The Taxpayer, however, need not despair. The Government has conceded that he is entitled to an overpayment of $34, 690 for 2010. (See ECF No. 10-1 at 10.) To be sure, some portion of this overpayment will likely be allocated to the Taxpayer’s current deficiency for tax year 2011-which stood at $10, 120.24 as of June 5, 2015. (See ECF No. 10-17.) But after the 2011 liability is paid in full, and assuming the Taxpayer has no other outstanding federal tax liabilities or debts to which tax overpayments are properly allocable, see I.R.C. § 6402, the Court anticipates that the IRS will issue his refund forthwith.

         Finally, the Court observes that, pursuant to section 7430 of the Internal Revenue Code, and given that the Government has substantially conceded the Taxpayer’s overpayment for tax year 2010, the Taxpayer may qualify as the “prevailing party” in these proceedings (and therefore may qualify for an award of reasonable litigation costs) unless the Government’s position was “substantially justified” within the meaning of the statute or unless some other exception applies.[5] In his Complaint, the Taxpayer proposes that he is entitled to the “filing fees and any court costs, expenses for professional legal research . . . and any and all other legal expenses incurred as a result of filing this case.” (ECF No. 1 at 4.) The Taxpayer’s attempt to recover “expenses for professional legal research” is a de facto attempt to recover attorney’s fees as a pro se litigant, which section 7430 does not countenance. See United States v. McPherson, 840 F.2d 244, 245 (4th Cir. 1988); Anderson v. United States, Civ. No. WMN-95-1182, 1996 WL 809449, at *7 (D. Md. May 29, 1996). As for his filing fee and any related court costs, the Taxpayer may, if he wishes, file a Bill of Costs via Form AO 133[6] within fourteen days after entry of this Memorandum and accompanying Order; if government counsel opposes the Taxpayer’s request, she may file an appropriate response.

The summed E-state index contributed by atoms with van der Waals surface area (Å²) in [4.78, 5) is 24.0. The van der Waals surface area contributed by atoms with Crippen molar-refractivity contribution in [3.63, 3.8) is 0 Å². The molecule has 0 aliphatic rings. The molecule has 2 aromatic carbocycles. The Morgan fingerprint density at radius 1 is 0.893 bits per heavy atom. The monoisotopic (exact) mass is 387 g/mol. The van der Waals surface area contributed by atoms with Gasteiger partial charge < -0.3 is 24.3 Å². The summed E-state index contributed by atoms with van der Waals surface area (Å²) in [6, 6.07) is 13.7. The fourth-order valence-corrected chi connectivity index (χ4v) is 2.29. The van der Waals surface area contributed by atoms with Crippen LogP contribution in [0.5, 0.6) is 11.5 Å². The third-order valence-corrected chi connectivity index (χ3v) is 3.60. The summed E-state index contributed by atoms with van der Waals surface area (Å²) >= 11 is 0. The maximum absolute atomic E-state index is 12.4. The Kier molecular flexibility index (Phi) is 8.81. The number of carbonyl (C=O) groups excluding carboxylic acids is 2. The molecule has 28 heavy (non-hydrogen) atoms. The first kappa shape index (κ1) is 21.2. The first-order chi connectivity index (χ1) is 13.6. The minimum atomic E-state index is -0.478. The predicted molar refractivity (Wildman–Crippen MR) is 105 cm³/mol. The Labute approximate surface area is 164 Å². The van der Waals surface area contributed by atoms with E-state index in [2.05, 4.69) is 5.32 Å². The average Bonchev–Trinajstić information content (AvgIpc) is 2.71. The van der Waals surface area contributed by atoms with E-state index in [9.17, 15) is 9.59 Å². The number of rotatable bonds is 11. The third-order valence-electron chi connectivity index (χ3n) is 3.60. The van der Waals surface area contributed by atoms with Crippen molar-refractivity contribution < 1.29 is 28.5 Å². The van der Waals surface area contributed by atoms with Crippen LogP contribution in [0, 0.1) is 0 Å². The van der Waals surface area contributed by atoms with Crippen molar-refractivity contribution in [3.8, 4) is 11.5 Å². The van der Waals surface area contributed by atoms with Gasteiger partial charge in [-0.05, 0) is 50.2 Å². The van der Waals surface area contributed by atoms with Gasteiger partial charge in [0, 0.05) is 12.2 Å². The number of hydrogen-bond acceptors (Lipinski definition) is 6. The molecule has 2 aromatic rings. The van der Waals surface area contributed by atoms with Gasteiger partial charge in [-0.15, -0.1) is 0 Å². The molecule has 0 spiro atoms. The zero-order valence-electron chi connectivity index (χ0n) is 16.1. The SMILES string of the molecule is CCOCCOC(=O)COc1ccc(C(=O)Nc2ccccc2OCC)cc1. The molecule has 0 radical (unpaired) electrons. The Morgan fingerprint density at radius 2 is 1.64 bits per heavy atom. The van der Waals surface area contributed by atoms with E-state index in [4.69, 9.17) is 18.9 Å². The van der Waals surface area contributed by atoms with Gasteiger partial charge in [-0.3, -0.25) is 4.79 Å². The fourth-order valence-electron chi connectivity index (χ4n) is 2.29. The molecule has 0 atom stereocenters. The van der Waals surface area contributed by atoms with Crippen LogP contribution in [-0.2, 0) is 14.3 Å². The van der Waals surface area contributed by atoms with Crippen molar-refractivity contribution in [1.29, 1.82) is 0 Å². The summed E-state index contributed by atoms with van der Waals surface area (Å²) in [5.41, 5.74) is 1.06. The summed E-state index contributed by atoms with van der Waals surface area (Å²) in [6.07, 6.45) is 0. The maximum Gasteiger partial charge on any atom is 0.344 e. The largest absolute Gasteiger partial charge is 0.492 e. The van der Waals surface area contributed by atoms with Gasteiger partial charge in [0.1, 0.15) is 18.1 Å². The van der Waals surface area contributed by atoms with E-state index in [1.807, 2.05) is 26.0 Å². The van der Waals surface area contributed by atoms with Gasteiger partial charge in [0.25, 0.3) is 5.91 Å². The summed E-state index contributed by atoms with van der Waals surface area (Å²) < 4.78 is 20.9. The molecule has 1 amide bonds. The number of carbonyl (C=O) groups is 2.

III. Conclusion

         For the foregoing reasons, an Order shall enter GRANTING the Government’s Motion for Summary Judgment (ECF No. 10), DENYING the Taxpayer’s Verified Motion for Summary Judgment (ECF No. 15), and designating an overpayment in the ...